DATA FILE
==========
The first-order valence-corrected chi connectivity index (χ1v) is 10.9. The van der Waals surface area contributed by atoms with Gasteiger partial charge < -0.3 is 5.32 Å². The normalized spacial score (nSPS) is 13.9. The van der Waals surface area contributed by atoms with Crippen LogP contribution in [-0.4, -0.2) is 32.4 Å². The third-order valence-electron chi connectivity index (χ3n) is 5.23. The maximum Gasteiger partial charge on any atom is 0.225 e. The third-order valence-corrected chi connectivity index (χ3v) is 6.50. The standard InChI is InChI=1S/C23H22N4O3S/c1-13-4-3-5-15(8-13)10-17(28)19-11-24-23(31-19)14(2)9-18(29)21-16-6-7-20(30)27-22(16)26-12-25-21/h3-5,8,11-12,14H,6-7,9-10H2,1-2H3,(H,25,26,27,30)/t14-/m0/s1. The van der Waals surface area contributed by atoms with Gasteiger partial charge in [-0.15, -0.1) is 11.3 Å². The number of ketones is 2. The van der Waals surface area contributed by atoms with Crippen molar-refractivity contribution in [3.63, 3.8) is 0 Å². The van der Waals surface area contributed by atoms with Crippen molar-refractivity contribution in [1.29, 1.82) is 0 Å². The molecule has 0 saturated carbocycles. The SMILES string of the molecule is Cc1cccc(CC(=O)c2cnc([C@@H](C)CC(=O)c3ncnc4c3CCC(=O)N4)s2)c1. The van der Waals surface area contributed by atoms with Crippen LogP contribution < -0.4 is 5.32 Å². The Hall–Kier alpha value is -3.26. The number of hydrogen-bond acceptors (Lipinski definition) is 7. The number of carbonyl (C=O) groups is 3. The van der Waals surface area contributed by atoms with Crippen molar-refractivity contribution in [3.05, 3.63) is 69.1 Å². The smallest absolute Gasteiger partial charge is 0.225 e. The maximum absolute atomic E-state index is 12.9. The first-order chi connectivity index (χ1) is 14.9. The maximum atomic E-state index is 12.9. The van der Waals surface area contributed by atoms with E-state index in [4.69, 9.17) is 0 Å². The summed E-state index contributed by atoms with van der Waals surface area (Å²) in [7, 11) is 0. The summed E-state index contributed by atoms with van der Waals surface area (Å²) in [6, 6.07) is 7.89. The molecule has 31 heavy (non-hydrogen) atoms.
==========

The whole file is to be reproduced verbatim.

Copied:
The first-order valence-corrected chi connectivity index (χ1v) is 10.9. The van der Waals surface area contributed by atoms with Gasteiger partial charge < -0.3 is 5.32 Å². The normalized spacial score (nSPS) is 13.9. The van der Waals surface area contributed by atoms with Crippen LogP contribution in [-0.4, -0.2) is 32.4 Å². The third-order valence-electron chi connectivity index (χ3n) is 5.23. The maximum Gasteiger partial charge on any atom is 0.225 e. The third-order valence-corrected chi connectivity index (χ3v) is 6.50. The standard InChI is InChI=1S/C23H22N4O3S/c1-13-4-3-5-15(8-13)10-17(28)19-11-24-23(31-19)14(2)9-18(29)21-16-6-7-20(30)27-22(16)26-12-25-21/h3-5,8,11-12,14H,6-7,9-10H2,1-2H3,(H,25,26,27,30)/t14-/m0/s1. The van der Waals surface area contributed by atoms with Gasteiger partial charge in [-0.15, -0.1) is 11.3 Å². The number of ketones is 2. The van der Waals surface area contributed by atoms with Crippen molar-refractivity contribution in [3.63, 3.8) is 0 Å². The van der Waals surface area contributed by atoms with Crippen molar-refractivity contribution in [1.29, 1.82) is 0 Å². The molecule has 0 saturated carbocycles. The SMILES string of the molecule is Cc1cccc(CC(=O)c2cnc([C@@H](C)CC(=O)c3ncnc4c3CCC(=O)N4)s2)c1. The van der Waals surface area contributed by atoms with Crippen LogP contribution < -0.4 is 5.32 Å². The Hall–Kier alpha value is -3.26. The number of hydrogen-bond acceptors (Lipinski definition) is 7. The number of carbonyl (C=O) groups is 3. The van der Waals surface area contributed by atoms with Crippen molar-refractivity contribution in [3.05, 3.63) is 69.1 Å². The smallest absolute Gasteiger partial charge is 0.225 e. The maximum absolute atomic E-state index is 12.9. The first-order chi connectivity index (χ1) is 14.9. The maximum atomic E-state index is 12.9. The van der Waals surface area contributed by atoms with E-state index in [4.69, 9.17) is 0 Å². The summed E-state index contributed by atoms with van der Waals surface area (Å²) in [7, 11) is 0. The summed E-state index contributed by atoms with van der Waals surface area (Å²) in [6, 6.07) is 7.89. The molecule has 31 heavy (non-hydrogen) atoms.